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Re: Line layout in browsers

From: Jukka K. Korpela <jkorpela@cs.tut.fi>
Date: Wed, 23 Jan 2008 11:40:26 +0200
Message-ID: <00ae01c85da3$fd1d7e00$0500000a@DOCENDO>
To: <www-style@w3.org>

Ben Cotterell wrote:

>> But in CSS, "normal" is a browser-dependent constant, interpreted
>> with em as the implied unit (though inherited as a number, not as
>> computed value). I haven't seen anything in CSS specifications and
>> drafts that suggests anything else, and they have rather different
>> views on what this constant might or should be.
>>
>> So it has to be decided on a "one size fits all" basis.
>
> Why? At least some fonts have some sort of suggested "line gap" stored
> in them.

Yes, but are browsers allowed to peek at such information and use it?

> The browser could do worse than base line-height: normal on that (I
> would have assumed that's what they did do).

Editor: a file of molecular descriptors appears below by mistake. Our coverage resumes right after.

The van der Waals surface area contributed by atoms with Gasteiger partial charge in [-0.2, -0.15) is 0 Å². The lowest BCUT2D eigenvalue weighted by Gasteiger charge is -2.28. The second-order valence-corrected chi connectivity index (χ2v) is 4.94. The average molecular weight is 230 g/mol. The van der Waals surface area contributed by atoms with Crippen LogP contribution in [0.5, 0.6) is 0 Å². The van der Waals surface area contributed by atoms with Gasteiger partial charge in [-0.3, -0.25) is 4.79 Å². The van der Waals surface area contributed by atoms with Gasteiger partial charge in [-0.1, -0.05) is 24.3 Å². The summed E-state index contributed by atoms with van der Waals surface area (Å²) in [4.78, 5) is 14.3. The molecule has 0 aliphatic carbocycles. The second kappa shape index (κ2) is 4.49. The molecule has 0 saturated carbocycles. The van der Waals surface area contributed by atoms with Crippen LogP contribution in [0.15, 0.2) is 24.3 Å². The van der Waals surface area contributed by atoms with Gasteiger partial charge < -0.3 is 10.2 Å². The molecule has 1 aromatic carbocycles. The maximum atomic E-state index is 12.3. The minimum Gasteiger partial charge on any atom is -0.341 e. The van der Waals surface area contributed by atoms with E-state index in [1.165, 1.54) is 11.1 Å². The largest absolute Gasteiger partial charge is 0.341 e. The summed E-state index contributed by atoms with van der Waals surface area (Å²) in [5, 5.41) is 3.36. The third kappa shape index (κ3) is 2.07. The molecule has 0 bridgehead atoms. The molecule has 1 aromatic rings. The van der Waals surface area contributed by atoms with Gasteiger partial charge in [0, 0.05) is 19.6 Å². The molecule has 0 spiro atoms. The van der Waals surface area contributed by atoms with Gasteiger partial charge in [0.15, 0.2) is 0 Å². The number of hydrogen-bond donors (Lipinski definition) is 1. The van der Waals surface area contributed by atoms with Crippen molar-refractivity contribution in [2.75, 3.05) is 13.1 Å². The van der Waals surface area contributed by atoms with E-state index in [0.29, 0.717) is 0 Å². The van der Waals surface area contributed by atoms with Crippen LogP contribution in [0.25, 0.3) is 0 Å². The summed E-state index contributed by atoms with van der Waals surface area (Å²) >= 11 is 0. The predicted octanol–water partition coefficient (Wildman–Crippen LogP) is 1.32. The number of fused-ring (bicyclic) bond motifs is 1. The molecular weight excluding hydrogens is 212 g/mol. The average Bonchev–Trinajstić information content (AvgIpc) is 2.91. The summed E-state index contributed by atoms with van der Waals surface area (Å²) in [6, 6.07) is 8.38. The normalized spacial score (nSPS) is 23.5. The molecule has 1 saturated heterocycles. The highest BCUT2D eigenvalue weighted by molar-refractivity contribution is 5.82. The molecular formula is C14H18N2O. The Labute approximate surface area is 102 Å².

I don't think they do. Using different fonts, the default (normal) 
line-height seems to remain the same, depending just on the font size.

But reading the specs again, I must admit that it can be construed as 
allowing, maybe even suggesting, that the meaning of normal depends on 
the font characteristics. The value normal is defined or described as 
follows in the CSS 2.1 draft:

"Tells user agents to set the used value to a "reasonable" value based 
on the font of the element. The value has the same meaning as <number>. 
We recommend a used value for 'normal' between 1.0 to 1.2."

This is somewhat odd: the initial value is by definition normal, but its 
meaning may vary by browser _and_ by font family.

> Or are you saying just that authors have come to expect line-height:
> normal to be a constant for all fonts?

Probably most authors have little idea of the whole line-height issue, 
judging from the generally poor and typically defaulted line spacing on 
web pages. But I would expect that authors who have thought about the 
issue expect it to be a browser-dependent constant (the same for all 
fonts) somewhere in the range 1.1 to 1.2.

Jukka K. Korpela ("Yucca")
http://www.cs.tut.fi/~jkorpela/ 
Received on Wednesday, 23 January 2008 09:40:18 GMT

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